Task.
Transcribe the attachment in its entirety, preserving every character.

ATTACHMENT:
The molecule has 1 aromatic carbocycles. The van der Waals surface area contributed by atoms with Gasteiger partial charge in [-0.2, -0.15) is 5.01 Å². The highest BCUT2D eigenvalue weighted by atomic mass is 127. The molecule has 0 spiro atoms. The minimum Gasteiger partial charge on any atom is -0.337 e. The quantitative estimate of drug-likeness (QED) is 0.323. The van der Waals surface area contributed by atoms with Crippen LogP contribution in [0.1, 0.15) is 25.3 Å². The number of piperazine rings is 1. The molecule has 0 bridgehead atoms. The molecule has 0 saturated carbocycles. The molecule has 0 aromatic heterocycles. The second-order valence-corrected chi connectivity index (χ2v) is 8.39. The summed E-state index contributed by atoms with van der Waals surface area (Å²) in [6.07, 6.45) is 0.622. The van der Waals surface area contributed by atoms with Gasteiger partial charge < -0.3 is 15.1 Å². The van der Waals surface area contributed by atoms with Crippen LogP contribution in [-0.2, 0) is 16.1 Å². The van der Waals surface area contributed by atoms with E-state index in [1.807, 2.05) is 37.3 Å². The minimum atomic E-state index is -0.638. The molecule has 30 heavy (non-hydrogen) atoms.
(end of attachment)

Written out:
The molecule has 1 aromatic carbocycles. The van der Waals surface area contributed by atoms with Gasteiger partial charge in [-0.2, -0.15) is 5.01 Å². The highest BCUT2D eigenvalue weighted by atomic mass is 127. The molecule has 0 spiro atoms. The minimum Gasteiger partial charge on any atom is -0.337 e. The quantitative estimate of drug-likeness (QED) is 0.323. The van der Waals surface area contributed by atoms with Crippen LogP contribution in [0.1, 0.15) is 25.3 Å². The number of piperazine rings is 1. The molecule has 0 bridgehead atoms. The molecule has 0 saturated carbocycles. The molecule has 0 aromatic heterocycles. The second-order valence-corrected chi connectivity index (χ2v) is 8.39. The summed E-state index contributed by atoms with van der Waals surface area (Å²) in [6.07, 6.45) is 0.622. The van der Waals surface area contributed by atoms with Gasteiger partial charge < -0.3 is 15.1 Å². The van der Waals surface area contributed by atoms with Crippen LogP contribution in [-0.2, 0) is 16.1 Å². The van der Waals surface area contributed by atoms with E-state index in [1.807, 2.05) is 37.3 Å². The minimum atomic E-state index is -0.638. The molecule has 30 heavy (non-hydrogen) atoms.